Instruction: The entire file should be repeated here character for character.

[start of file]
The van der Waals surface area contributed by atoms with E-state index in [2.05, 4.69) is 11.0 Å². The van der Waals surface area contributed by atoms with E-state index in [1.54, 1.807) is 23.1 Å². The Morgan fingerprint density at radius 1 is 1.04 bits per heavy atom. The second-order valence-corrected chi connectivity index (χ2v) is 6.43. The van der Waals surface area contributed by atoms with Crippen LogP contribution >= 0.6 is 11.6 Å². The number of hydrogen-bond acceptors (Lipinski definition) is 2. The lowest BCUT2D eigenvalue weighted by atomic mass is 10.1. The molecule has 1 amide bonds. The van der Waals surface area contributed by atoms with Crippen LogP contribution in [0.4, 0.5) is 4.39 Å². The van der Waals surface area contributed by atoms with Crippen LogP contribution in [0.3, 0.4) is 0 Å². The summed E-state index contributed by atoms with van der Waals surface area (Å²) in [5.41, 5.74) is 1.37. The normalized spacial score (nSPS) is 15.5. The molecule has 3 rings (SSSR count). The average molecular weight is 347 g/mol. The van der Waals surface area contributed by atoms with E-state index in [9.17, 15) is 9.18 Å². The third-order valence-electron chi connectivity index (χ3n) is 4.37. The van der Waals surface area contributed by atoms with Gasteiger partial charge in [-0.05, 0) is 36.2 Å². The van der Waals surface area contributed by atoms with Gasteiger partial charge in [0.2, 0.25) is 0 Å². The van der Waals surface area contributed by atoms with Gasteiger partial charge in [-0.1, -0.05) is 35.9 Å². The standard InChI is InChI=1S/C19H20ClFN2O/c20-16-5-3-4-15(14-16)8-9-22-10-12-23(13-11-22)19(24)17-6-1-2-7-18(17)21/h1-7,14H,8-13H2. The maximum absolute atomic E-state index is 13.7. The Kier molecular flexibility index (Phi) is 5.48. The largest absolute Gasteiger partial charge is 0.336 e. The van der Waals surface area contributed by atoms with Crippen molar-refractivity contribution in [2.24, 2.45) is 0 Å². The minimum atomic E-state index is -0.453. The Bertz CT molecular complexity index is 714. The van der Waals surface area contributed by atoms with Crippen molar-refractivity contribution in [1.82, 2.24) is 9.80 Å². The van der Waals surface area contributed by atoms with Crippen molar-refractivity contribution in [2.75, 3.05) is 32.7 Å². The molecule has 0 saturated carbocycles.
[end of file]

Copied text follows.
The van der Waals surface area contributed by atoms with E-state index in [2.05, 4.69) is 11.0 Å². The van der Waals surface area contributed by atoms with E-state index in [1.54, 1.807) is 23.1 Å². The Morgan fingerprint density at radius 1 is 1.04 bits per heavy atom. The second-order valence-corrected chi connectivity index (χ2v) is 6.43. The van der Waals surface area contributed by atoms with Crippen LogP contribution >= 0.6 is 11.6 Å². The number of hydrogen-bond acceptors (Lipinski definition) is 2. The lowest BCUT2D eigenvalue weighted by atomic mass is 10.1. The molecule has 1 amide bonds. The van der Waals surface area contributed by atoms with Crippen LogP contribution in [0.4, 0.5) is 4.39 Å². The van der Waals surface area contributed by atoms with Crippen LogP contribution in [0.3, 0.4) is 0 Å². The summed E-state index contributed by atoms with van der Waals surface area (Å²) in [5.41, 5.74) is 1.37. The normalized spacial score (nSPS) is 15.5. The molecule has 3 rings (SSSR count). The average molecular weight is 347 g/mol. The van der Waals surface area contributed by atoms with E-state index in [9.17, 15) is 9.18 Å². The third-order valence-electron chi connectivity index (χ3n) is 4.37. The van der Waals surface area contributed by atoms with Gasteiger partial charge in [-0.05, 0) is 36.2 Å². The van der Waals surface area contributed by atoms with Gasteiger partial charge in [0.2, 0.25) is 0 Å². The van der Waals surface area contributed by atoms with Gasteiger partial charge in [-0.1, -0.05) is 35.9 Å². The standard InChI is InChI=1S/C19H20ClFN2O/c20-16-5-3-4-15(14-16)8-9-22-10-12-23(13-11-22)19(24)17-6-1-2-7-18(17)21/h1-7,14H,8-13H2. The maximum absolute atomic E-state index is 13.7. The Kier molecular flexibility index (Phi) is 5.48. The largest absolute Gasteiger partial charge is 0.336 e. The van der Waals surface area contributed by atoms with Crippen molar-refractivity contribution in [2.24, 2.45) is 0 Å². The minimum atomic E-state index is -0.453. The Bertz CT molecular complexity index is 714. The van der Waals surface area contributed by atoms with Crippen molar-refractivity contribution in [1.82, 2.24) is 9.80 Å². The van der Waals surface area contributed by atoms with Crippen molar-refractivity contribution in [2.75, 3.05) is 32.7 Å². The molecule has 0 saturated carbocycles.